Kenai’s field of flowers, a meadow located between Lawton Drive and the Kenai Spur Highway which the city seeded with wildflowers last year, will not be getting a gazebo when it is recreated this summer.
In a presentation to the Kenai City Council during a meeting on Wednesday, beautification committee chair Lisa Gabriel requested improvements to the field including a 12-by-12-foot octagonal gazebo, a post-and-rope fence, benches, and signs. The council was considering an ordinance suggested by Mayor Pat Porter to appropriate $20,000 from the city’s general fund for the purchase of the gazebo, which Porter said was being considered separately from the other improvements so that it could be built before the field’s seeding in the spring.
Because the field of flowers is on property owned by the Kenai airport, it cannot be used “for other than airport purposes without the written consent of the Administrator of the Federal Aviation Agency,” according to the 1964 agreement between Kenai and the FAA that granted the property to the city. Therefore the proposed gazebo would have been a temporary structure in place only during the field’s wildflower season.
Council member Terry Bookey spoke against the gazebo purchase.
“We need to remember, as we’re discussing appropriating money from the fund balance, that this was a year we just raised our mill rate,” Bookey said. “I don’t know if we should appropriating money from our fund balance that hasn’t gone through the traditional budget cycle and budget presentation. For that reason I can’t support the ordinance (to purchase the gazebo).”
Council members Ryan Marquis and Bob Molloy also opposed the purchase for its departure from the city’s budgeting process, citing the city’s fiscal year 2015 raise from a 3.85 to 4.35 mill rate on property taxes.
“I’d be happy to discuss (the gazebo purchase) during the budget process for the budget that starts in July,” Marquis said, referring to the fiscal year 2016 budget which will go into effect July 1, 2016.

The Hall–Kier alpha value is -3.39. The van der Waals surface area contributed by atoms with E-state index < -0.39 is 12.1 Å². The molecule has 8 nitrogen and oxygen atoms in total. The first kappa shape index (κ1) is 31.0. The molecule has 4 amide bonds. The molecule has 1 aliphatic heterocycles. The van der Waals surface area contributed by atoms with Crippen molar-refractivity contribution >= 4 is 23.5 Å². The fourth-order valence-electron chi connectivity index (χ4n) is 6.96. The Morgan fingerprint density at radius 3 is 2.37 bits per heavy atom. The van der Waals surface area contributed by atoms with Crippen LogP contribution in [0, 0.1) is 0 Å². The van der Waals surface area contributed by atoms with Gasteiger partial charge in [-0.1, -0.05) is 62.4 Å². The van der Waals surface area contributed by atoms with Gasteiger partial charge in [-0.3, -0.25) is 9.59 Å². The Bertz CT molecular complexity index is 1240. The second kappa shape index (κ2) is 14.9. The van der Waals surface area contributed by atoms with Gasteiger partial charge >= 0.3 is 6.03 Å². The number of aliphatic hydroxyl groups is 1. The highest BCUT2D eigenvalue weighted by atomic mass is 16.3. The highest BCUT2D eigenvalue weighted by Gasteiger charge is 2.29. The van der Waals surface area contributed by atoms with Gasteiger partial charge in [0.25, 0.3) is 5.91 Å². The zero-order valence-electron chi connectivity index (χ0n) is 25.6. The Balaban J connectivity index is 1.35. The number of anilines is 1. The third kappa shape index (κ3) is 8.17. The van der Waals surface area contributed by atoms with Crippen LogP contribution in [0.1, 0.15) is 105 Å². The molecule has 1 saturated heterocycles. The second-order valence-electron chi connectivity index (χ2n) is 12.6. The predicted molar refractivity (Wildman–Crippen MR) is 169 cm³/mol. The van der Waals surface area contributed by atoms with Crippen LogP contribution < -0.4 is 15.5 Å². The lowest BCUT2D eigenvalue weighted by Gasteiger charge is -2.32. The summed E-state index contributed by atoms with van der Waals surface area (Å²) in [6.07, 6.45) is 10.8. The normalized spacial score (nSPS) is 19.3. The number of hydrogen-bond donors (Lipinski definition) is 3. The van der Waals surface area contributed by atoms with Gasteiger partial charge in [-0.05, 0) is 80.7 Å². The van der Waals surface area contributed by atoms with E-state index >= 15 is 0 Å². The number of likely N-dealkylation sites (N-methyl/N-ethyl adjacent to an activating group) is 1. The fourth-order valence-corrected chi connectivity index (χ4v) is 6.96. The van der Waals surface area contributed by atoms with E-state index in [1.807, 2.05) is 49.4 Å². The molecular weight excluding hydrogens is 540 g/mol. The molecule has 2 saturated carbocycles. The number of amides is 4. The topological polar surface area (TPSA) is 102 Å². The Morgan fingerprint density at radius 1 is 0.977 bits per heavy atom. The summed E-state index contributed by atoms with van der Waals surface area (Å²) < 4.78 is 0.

The gazebo ordinance was voted down by the council, with Bookey, Marquis, Molloy and council member Brian Gabriel voting against.
Speaking after the vote, Bookey elaborated on his reasons for voting against the purchase.
“We would have been pulling $20,000 from our general fund, which is in essence the city’s savings account,” said Bookey. “I think things that aren’t of an emergent nature need to go through the process of the budget discussions and the public notice that’s associated with that, even if it is something as basic as a $20,000 purchase.”
The council next passed an ordinance that had been postponed from its Feb. 4 meeting, expanding the ability of its members to participate in meetings via telephone. The previous city code allowed two members at any meeting to participate telephonically with written notice to the clerk six hours in advance of the meeting. Each council member was allowed to call in to four meetings in a 12-month period. Two additional telephonic meetings are allowed for medical necessity on the part of either a council member or their immediate family.
The code, as altered by the ordinance introduced by council member Tim Navarre, allows three members to call in at a single meeting, and for council members to participate telephonically in an unlimited number of special meetings and work sessions in addition to the four yearly regular council meetings. It also allows telephonic participation in an additional two meetings for a council member who “is traveling on approved city business,” according to the ordinance, which defines city business as travel “outside the city on behalf of the city, or attending training, as approved by council and in compliance with council travel policy.”
The ordinance was passed with council members Bookey, Marquis, and Molloy voting no.
Another postponed ordinance — the suspension of the library commission, originally introduced at the Feb. 18 meeting — was passed. The ordinance, suggested by Porter, added to the portion of city code that created and defines the library commission a paragraph stating that “the powers and duties of the library commission… are suspended until such time as council takes further action by ordinance.” The ordinance was passed with council members Bookey, Marquis, and Molloy voting no.
The council passed a fourth ordinance suggested by city attorney Scott Bloom, amending rules for city employees to forbid possession, use, and working under the influence of marijuana, which was previously included in the rules as a controlled substance but now must be included separately due to its legal status.
In addition to the four ordinances, the council passed two resolutions: one consenting to vacations of right of ways and easements and one opposing federal permission for a gill net in the Kenai River. A third resolution, supporting state Senate Bill 1, Sen. Peter Miccichie’s proposal to increase smoking regulation, was postponed.
Reach Ben Boettger at firstname.lastname@example.org.